Shortly after, Mowry posted a second, non-confessional video. In it, he’s lying on a bed with a friend, and the two are talking animatedly, laughing with seemingly few cares (he’s since taken it down but others have re-posted it.) It didn’t take long before someone else posted “HAI DAIR Jonah Mowry admits he lied” on YouTube, igniting a fierce debate over whether Mowry’s first confessional video was true or not. Supporters and detractors began publishing their own note card replies, and “I Believe Jonah” became a rallying cry that attracted the support of celebrities like Ricky Martin and Lady Gaga. Much of the commentary was, frankly, ugly. Whether or not Mowry had challenges before posting his confessional, challenges found him soon after. For the record, Mowry has apologized for any confusion, but insists the first confessional was true.


Privacy? Who Needs Privacy?

So what would motivate someone taking to the Internet to spell out in detail their secret pains and private anguish for public view?  Why memorialize it on YouTube, with your own face and in your own words, where it will last forever?  And why do so many other people watch?

Emmanuel Perron says he was inspired by Jonah Mowry; he posted his video because he wanted to help people. Kaitlin Brand agrees with that sentiment, although the two have never met, and her story is very different from that of Perron.

A high school sophomore in Grand Rapids, Brand begins her note card confession in a style similar to many others: she’s seated by herself in what looks like a quiet room in her house. “My name’s Kait” reads one of her earliest cards as she smiles and waves. The only hint of what lies ahead comes from the title of the song by The Band Perry, playing in the background: “If I Die Young.”

At 1:17 into the video she pauses, breaths deep, and reveals her secret. On October 5 of this year, Brand’s mother committed suicide. It was, in fact, 16-year-old Kaitlin who first discovered her mother, hanging in the woods behind their home.

“Yeah, that was pretty shocking…” says Kaitlin’s father Pete Brand, understating the obvious. But just three weeks after this trauma, Kaitlin – without telling anyone in her family – posted her note card confession video on YouTube; a video that is surprisingly optimistic and free of bitterness. She smiles brightly as she kisses a picture of her late mother. “You’re probably wondering why I’m smiling instead of crying” reads one card. “It’s because my mom would want me to be Happy : D” reads the next. For father Pete Brand, that’s no surprise:

“I think what you see in the video is that she clearly understands life, and she knows how to put things in perspective. The video talked about the fact that a lot of her friends thought she was the strongest girl in the world, she doesn’t feel that way. But it also shows that she wants to smile even though she really wants to cry. And the reason she wants to keep a smile on her face is because she knows that her mom would have wanted her to be happy. And she doesn’t believe that she is alone. Even though her mom is gone, she believes she has a guardian angel looking over her shoulder. And she knows that her mom is in a better place, because she’s no longer suffering from anxiety and depression.”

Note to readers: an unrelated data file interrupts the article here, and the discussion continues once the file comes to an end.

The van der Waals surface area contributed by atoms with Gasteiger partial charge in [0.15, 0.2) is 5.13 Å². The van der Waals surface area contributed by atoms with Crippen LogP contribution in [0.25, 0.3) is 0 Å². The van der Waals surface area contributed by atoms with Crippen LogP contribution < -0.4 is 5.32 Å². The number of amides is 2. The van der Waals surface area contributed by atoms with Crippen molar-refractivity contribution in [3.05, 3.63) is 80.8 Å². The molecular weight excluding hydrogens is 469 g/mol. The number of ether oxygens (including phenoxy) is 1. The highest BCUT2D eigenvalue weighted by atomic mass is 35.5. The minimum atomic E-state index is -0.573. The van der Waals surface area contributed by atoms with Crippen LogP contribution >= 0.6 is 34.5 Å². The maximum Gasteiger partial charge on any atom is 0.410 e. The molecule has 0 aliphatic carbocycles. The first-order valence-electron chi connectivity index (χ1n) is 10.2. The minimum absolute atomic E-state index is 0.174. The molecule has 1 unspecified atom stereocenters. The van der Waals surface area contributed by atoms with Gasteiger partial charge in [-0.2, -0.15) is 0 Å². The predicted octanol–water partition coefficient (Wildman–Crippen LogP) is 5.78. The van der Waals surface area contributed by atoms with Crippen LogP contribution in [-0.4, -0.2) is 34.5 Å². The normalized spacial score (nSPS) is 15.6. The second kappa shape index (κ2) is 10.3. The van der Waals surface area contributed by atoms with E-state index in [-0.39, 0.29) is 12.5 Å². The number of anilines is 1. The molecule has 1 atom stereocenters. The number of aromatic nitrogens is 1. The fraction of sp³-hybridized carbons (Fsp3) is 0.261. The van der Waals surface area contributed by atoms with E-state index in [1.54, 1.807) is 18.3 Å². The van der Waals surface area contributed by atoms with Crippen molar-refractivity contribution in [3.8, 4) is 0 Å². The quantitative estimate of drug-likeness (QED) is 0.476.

Brand is proud of his daughter and what she put together. But the digital marketing executive also understands the Internet can be a dangerous place, especially for an emotionally vulnerable teen. “There’s good and there’s bad,” he says, noting that with thousands of people now contacting Kaitlin from around the world, he handles her electronic communications for the time being.

“The very act of putting that video together and out on the Internet – that act alone is strong enough, and it doesn’t have to continue. She had no idea it was going to go beyond maybe just a couple hundred views.  But once it really started to take off, at some point, she realized she was helping people. Then one day she said to me ‘Dad, I know what I want to do now; I want to help people.’  And she’s already doing that.”

Helping people, reclaiming the past, clearing your conscience; these are all reasons so many teens may be posting note card confessions. Another reason may simply be that so many before have done so, making it less of “a big deal” among their peer groups.

For Professor June Tangney, one of the principal benefits to the confessors may just be the feeling of fixing what feels broken. “People really benefit from writing about past traumas in their lives, that by telling their story they’re able to make better sense of it, they’re able to get more of a sense of control of it.”